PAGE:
February 22, 2010
by Arlen Schweiger
This is no ordinary looking theater room. And that’s probably because it couldn’t be, based on some of the homeowners’ requests.
For one thing, the owners wanted a set of glass doors to let light into the room. Not exactly a theater-friendly decision when you want a dark place to watch movies.
But part of this room would also be used as a home office, so it couldn’t be dark all the time. So those requests, along with the usual assortment of high-tech goodies that would go in such a theater, were part of the design and installation challenge for custom electronics pro Boca Theater & Automation and collaborator Cinema Design Group International (CDGi), which worked on the interior design, acoustics and cabinetry.
“We suggested a type of door which would become opaque when energized,” says Boca’s Brad Bergoine. “The placement of the doors would cause a hard acoustical reflection on the right at the ‘First Reflection Point’ so getting the room to not sound off-balance was a significant challenge, which was met with a combination of absorptive and diffusive elements provided by CDGi on the opposite wall and surrounding the doors.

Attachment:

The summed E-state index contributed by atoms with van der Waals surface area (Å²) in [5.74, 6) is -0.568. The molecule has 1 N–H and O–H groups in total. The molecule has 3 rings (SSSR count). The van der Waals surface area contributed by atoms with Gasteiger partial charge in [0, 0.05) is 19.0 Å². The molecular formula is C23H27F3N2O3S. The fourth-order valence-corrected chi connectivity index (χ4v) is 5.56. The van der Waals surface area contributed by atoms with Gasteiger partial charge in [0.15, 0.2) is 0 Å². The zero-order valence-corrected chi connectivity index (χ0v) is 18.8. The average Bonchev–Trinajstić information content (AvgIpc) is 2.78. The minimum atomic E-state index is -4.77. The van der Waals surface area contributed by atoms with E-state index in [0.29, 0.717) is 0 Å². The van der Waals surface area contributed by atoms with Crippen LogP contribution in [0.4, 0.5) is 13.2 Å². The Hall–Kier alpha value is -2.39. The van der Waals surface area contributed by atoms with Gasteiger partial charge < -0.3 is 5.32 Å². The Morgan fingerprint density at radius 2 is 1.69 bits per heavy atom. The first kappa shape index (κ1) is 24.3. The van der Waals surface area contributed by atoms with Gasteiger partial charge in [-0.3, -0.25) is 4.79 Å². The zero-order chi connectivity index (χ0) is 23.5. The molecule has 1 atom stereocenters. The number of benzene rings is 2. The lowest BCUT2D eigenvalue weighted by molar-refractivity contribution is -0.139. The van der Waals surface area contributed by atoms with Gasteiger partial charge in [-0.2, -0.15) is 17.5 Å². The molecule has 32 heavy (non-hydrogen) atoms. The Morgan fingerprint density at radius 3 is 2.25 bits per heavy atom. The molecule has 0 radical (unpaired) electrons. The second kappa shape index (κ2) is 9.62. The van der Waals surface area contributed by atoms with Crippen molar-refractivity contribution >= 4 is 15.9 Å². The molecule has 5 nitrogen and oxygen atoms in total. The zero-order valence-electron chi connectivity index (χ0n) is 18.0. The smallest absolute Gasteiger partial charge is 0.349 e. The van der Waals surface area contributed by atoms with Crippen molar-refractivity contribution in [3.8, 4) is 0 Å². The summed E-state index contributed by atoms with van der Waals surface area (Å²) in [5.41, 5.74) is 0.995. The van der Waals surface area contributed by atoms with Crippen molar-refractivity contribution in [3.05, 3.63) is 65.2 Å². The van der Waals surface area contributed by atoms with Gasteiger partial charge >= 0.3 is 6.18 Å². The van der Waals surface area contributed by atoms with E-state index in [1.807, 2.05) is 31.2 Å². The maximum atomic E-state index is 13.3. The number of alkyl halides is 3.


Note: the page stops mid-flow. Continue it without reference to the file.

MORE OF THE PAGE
“The other big design element was the owners’ need for an office at the back of the room and the desire to keep access to the rear window. The rear window was covered in a split element door set which matches the side elements beautifully.”
With the office taking up a chunk of real estate, there wasn’t a whole lot of room left for seating, but Boca managed to incorporate two rows in front of the office desk, along with cabinets for equipment storage.
A Planar projector and Stewart Filmscreen screen combine for the video prowess, while a mix of Revel speakers sparks the audio. And with the designs of the treatment from CDGi, the space gets a state-of-the-art look to match its state-of-the-art performance.
Click here to view additional photos.
Arlen writes about home technology installations and product news and reviews for electronichouse.com
and Electronic House magazine.